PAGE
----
Wednesday, January 26, 2011

Rack of Lamb Persillade with Rutabaga Mash and Crispy Shallot

Succulant little lamb abed Rutabaga Puree'
In early December, Chris got a call from the Seminary to inform him that we had been selected to recieve 20 pounds of meat.  WHAT?!  "Do you know who you're talking to here?  Mr. Meat and Mrs. Blogger?!"  It couldn't have come at a better time for us.  We were beyond excited and felt so blessed by this Christmas gift.

The story goes that Morasch Meats, a local meat company in Portland gives meat boxes to Seminary Students to bless them during the holidays and chooses to give back generously, just as God has generously given His grace to us through Jesus.

We had been saving the rack of lamb for a special occasion.  The Lawrences were visiting and we wanted to celebrate their exciting news of moving to Oregon on account of Taylor's new job opportunity.

I turned to Ina again for the inspiration- never to be disappointed.

Ingredients for Lamb Persillade: 

2 small racks of lamb, frenched
good olive oil
1 1/2 teaspoons kosher salt
1/2 teaspoon freshly ground pepper
2 cups loosely packed fresh parsley leaves
3 cloves chopped garlic
1 cup fresh bread crumbs
2 teaspoons grated lemon zest
4 tablespoons unsalted butter
*serves 4-6, medium rare

Ingredients for Rutabaga Mash and Crispy Shallot:

1 1/2 cups vegetable oil
3 tablespoons unsalted butter
4 shallots, diced into thin rings
3-4 large rutabagas
1 cup milk
3 tbs butter
freshly ground black pepper
* Serves 4-6

Anytime you combine two dishes for a meal, it takes timing.  Success in the kitchen is ALL about timing.

Begin with heating the oil and butter slowly.  Once the oil has reached 220 degrees, reduce the heat to low/medium and add shallots and cook about 30-40 min, until they are golden brown.  Oil should stay below 260 degrees.

Next peel your rutabagas.  This was my first experience with anyone in the turnip family.  Other than Peter Rabbit, I had never come in contact with them.  It's a shame, I have to peel that waxy skin off, cause it's just so beautiful.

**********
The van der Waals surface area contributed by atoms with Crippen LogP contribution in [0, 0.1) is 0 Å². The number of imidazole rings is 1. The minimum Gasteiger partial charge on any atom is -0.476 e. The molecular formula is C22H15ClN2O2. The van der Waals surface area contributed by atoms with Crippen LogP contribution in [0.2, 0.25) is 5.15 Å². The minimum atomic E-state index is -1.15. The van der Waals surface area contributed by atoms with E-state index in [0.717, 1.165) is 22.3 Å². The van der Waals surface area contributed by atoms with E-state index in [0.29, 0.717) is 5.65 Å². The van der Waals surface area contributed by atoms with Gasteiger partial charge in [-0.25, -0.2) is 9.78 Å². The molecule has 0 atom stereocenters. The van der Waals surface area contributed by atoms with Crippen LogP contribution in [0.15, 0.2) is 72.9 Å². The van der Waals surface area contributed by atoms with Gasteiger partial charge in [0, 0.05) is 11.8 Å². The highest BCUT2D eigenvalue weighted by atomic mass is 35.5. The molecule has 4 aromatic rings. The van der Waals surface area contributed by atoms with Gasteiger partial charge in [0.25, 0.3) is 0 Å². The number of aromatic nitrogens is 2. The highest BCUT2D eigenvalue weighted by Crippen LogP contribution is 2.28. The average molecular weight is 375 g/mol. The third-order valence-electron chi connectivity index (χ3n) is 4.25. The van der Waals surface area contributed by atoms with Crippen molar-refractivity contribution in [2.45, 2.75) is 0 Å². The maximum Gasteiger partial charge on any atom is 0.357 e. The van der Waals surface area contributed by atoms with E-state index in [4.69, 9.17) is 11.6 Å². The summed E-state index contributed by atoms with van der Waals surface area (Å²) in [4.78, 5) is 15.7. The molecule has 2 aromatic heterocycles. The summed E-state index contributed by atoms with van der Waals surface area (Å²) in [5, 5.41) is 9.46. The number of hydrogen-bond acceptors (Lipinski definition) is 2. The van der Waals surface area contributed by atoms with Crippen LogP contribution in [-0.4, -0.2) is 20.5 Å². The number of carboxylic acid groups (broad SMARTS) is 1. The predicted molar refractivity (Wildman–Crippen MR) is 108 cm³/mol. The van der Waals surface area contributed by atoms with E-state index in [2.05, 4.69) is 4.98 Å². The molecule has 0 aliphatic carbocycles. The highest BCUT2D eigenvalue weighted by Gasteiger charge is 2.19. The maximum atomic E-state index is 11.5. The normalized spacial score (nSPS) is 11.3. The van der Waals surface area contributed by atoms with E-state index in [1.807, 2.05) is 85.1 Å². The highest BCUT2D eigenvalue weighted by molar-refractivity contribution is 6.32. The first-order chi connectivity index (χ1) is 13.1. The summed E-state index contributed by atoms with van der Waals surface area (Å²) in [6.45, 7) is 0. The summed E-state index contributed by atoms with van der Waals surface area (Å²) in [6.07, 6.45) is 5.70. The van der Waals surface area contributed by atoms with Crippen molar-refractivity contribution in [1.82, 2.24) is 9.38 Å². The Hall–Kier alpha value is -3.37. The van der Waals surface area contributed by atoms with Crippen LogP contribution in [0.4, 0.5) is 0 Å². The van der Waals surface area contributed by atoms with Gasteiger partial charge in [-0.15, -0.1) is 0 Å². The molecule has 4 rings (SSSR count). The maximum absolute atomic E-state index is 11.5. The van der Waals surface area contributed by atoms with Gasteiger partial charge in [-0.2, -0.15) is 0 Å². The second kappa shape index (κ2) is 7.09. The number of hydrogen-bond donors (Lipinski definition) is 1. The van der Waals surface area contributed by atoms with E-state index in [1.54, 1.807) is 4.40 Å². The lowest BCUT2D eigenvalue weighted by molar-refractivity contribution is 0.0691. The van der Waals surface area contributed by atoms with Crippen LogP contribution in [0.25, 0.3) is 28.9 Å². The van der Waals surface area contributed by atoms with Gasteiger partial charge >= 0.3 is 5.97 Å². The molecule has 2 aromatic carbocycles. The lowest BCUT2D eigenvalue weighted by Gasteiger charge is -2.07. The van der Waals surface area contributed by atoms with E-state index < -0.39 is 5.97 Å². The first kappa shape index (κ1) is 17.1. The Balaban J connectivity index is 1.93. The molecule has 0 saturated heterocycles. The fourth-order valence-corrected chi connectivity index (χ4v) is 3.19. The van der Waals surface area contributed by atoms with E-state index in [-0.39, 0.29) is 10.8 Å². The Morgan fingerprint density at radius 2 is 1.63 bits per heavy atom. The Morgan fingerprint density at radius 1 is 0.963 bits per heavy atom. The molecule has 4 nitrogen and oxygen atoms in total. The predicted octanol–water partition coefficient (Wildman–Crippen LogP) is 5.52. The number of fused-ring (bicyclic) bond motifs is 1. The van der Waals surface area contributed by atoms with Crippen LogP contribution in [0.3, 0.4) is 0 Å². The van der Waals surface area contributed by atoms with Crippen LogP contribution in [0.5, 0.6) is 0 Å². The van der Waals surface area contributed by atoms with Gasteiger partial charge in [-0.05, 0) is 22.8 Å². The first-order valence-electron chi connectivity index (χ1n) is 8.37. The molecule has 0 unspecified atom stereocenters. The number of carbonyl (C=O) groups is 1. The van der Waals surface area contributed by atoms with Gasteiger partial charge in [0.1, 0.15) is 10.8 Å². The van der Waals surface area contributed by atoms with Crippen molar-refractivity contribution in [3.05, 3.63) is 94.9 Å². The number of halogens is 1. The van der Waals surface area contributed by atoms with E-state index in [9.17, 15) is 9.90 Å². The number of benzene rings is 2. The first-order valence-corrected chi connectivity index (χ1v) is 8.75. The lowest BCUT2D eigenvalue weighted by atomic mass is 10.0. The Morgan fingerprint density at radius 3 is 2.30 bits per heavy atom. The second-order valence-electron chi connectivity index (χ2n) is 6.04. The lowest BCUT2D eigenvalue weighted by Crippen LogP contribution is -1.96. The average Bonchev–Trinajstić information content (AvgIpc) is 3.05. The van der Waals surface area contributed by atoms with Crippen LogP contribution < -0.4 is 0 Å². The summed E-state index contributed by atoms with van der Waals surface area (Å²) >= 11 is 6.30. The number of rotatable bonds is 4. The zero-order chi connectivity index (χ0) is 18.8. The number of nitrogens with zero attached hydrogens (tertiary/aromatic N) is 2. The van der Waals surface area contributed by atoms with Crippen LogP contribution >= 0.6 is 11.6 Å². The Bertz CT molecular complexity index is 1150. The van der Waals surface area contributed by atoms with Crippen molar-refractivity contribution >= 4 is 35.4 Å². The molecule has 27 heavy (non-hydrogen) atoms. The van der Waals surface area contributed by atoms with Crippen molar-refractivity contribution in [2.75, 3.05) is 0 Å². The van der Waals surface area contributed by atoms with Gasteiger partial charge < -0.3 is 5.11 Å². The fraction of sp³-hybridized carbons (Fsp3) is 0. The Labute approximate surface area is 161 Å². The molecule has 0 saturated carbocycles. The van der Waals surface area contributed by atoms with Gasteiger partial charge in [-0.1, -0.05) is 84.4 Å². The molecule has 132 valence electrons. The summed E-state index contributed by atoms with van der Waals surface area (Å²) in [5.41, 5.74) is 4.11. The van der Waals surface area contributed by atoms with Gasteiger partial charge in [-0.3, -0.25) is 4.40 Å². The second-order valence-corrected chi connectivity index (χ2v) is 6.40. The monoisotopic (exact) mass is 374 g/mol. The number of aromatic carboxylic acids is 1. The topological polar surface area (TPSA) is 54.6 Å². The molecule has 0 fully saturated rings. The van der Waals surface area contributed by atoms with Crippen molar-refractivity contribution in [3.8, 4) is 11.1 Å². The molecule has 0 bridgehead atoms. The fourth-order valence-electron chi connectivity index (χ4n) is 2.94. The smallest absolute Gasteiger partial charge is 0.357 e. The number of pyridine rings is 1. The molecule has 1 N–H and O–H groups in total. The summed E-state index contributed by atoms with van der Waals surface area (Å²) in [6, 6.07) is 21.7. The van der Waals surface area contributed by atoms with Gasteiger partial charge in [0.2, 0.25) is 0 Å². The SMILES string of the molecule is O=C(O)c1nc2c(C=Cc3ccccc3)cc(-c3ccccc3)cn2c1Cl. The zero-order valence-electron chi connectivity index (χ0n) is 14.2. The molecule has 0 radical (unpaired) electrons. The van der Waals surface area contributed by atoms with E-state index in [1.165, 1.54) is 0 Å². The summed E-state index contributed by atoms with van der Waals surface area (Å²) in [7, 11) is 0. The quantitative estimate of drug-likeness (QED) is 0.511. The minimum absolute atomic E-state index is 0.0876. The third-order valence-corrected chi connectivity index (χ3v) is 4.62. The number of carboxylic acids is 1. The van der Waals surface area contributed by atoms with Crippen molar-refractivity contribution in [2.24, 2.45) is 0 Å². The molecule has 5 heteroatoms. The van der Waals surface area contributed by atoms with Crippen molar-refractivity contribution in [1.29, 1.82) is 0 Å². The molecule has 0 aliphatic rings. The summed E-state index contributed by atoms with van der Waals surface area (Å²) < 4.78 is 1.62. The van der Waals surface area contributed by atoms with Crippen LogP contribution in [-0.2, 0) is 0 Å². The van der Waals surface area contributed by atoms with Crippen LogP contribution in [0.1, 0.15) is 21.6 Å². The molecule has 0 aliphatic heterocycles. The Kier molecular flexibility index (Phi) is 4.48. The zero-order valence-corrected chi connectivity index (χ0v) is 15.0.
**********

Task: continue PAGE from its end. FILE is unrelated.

Dice them up into 1 inch cubes and with the salt, boil them in water for about 30-35 min.  We're aiming for very tender here.

Your lamb should be ready to go.  Heat your oven to 450 degrees.  Place racks on the rack (that's fun to say) and drizzle olive oil, salt and pepper.  Fat side should be up.

A couple things about picking good lamb.  Dark red meat is a good sign, shows "youngness" which means tenderness.  If your butcher is cutting these for you (not everyone gets 20 pound meat boxes dropped at their door step...) or you're buying them from the store, you want the fat trimmed but still present on the top for flavor.

Also, check the marrow.  You want to see red in the bones.  This is my number one way of checking the quality of the lamb- we're not going for mutton (older sheep), we want the little guy... bless his/her little heart.  Quick, very quick tear... now back to the oven.

Roast uncovered for 10 min.

How are those shallots doing?  Giving them stirs every now and then?

Now it's go time:

Food process fresh bread crumbs.  I used some wheat sour dough.  Need about a cup or so.

Then process the crumbs, with the parsley (lovely color!), garlic and lemon zest.

Loving my new micro-plane!
Timer goes off, bring the lamb out.  Pat this combo onto the top of the lamb.  Pour melted butter over the top of that.  You're overwhelmed with how beautiful it looks.  You call in your guests to get an ooo and an ahhh.

Roast lamb for another 15 min.

The shallots are probably done.  Using a blotted spoon, lift shallots onto a paper towel.

Crispy McCrisperson
Heat milk and butter in sauce pan prepping for the mash.  Drain the rutabagas and puree them in processor.  I guess that makes them a puree and not a mash.  Whatever you want to do... I had the processor out, so there you go.

a couple batches in fit them all in
They are more liquidy than potatoes.  Add back to pot.  Pour in a little bit of milk/butter at a time until you get desired consistency.  Doesn't take much.

Timer again!  Get the lamb.  Let it rest for another 15 min- SO SO SO important.  Do not rush this.  The juices must redistribute!

Serve with a few greens in a balsamic vinaigrette with homemade crouton and avocado.  And don't forget the crispy shallots on the "pur-ash" or the "mash-ure" (whatever you did to break them down).  I'd pair with a red wine that carries notes of toasted spice, blackberry and earthy herb.

double chops


  1. forgot to mention that I actually ate rack of lamb Sunday night and ....drum roll.....really liked it! First time ever! The chef was from Henry's BQ on Lighthouse (across from Baskins Robbins) Must take you there next time you are in town! He knows his stuff. He said that gamey yucky taste I don't like comes from a gland that is not removed from the other lamb cuts(chops, leg of, shoulder roast)! Rack of lamb has it removed. Explains so much to me!

  2. This is a great lamb recipe! It looks delicious!

  3. You made that? I'm definitely coming to visit when I get to Portland! (This is Roger, Peter and Katie's friend from SOcal Moving to Portland).